I started looking for a nebuliser known by many as humidifier because I had noticed that when I did the steaming with my face over a bucket, my lungs loved it. So, I figured with a humidifier or nebuliser I should be fine.

I got the shock of my life when my female neighbour on the same flat I stay asked me to call the doctor who had conducted the tests early in the morning.

Hell broke loose when she said “Hanzi waita positive”, that is when I pressed the panic button.

Was I not supposed to be told by the physician? Was there no gentler way of breaking it to me? By the way, I’m still struggling to breathe on my own so you can imagine what this news does to my respiratory system.

I went into full panic mode and I remember thinking that this is it, 2020 is the year I die. Remember, no one really knows much about this novel virus but what we do know is if you get it and you can’t breathe, then you’re dying.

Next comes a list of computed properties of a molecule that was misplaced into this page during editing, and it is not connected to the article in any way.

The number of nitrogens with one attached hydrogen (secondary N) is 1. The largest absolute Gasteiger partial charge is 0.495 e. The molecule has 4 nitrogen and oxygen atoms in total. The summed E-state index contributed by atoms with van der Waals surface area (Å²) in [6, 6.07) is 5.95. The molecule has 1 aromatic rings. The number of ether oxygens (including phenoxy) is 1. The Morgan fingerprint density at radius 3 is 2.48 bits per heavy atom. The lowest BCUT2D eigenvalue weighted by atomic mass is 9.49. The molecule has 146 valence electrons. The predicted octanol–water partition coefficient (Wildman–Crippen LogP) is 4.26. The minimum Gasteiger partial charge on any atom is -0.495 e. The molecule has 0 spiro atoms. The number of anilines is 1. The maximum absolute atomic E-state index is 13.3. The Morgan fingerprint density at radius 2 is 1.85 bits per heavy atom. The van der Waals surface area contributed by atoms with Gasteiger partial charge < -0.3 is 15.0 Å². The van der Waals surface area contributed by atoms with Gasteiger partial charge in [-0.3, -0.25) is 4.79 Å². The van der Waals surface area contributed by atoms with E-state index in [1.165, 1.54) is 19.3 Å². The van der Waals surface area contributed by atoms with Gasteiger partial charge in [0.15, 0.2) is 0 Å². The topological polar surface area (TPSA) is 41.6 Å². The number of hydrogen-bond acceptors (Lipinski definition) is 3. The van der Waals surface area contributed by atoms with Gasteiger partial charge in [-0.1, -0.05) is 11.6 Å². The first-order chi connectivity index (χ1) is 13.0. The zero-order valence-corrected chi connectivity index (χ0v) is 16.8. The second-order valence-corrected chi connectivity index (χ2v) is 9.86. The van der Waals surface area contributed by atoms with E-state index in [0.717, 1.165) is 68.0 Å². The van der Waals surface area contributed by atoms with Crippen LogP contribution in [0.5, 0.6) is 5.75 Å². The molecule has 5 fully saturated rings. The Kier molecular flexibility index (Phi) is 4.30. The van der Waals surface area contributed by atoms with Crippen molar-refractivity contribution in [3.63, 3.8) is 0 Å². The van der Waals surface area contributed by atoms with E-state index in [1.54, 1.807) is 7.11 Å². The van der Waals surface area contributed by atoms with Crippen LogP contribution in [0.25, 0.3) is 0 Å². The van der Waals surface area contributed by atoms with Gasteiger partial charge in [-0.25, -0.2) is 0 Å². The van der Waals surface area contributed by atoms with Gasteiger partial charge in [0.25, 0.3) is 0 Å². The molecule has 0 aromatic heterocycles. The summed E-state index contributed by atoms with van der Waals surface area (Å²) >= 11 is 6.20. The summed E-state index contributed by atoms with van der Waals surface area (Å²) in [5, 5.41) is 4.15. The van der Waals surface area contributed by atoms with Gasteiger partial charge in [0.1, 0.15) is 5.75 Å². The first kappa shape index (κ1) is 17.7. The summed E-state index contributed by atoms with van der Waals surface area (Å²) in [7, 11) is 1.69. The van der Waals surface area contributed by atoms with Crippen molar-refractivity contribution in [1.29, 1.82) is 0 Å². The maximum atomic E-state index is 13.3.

Moments later I picked up my phone calling the doctor and he confirmed the result and without any delay he sent me a prescription as well as the results.

That was my last conversation with him as he made himself unavailable for all the time that I was battling the novel virus.

I had to use Google to find some remedies as well as getting some knowledge about the virus.

At that moment everyone at the flat went into panic mode with some sending me messages of the dos and don’ts to avoid the spreading of the pandemic.

Empty the trash each time you use it, wear your mask even indoors, don’t come downstairs when we are downstairs, don’t touch what we touch. Let’s just make sure it’s clear that I can barely lift my head.

I was vomiting non-stop and for the past two days I had not been eating anything.

I was getting weak and very sick.

Our focus is on how as a nation we’re not ready for Covid-19. After that doctor told me I’d tested positive, he pretty much left me to die. I was not told what to expect, what to do.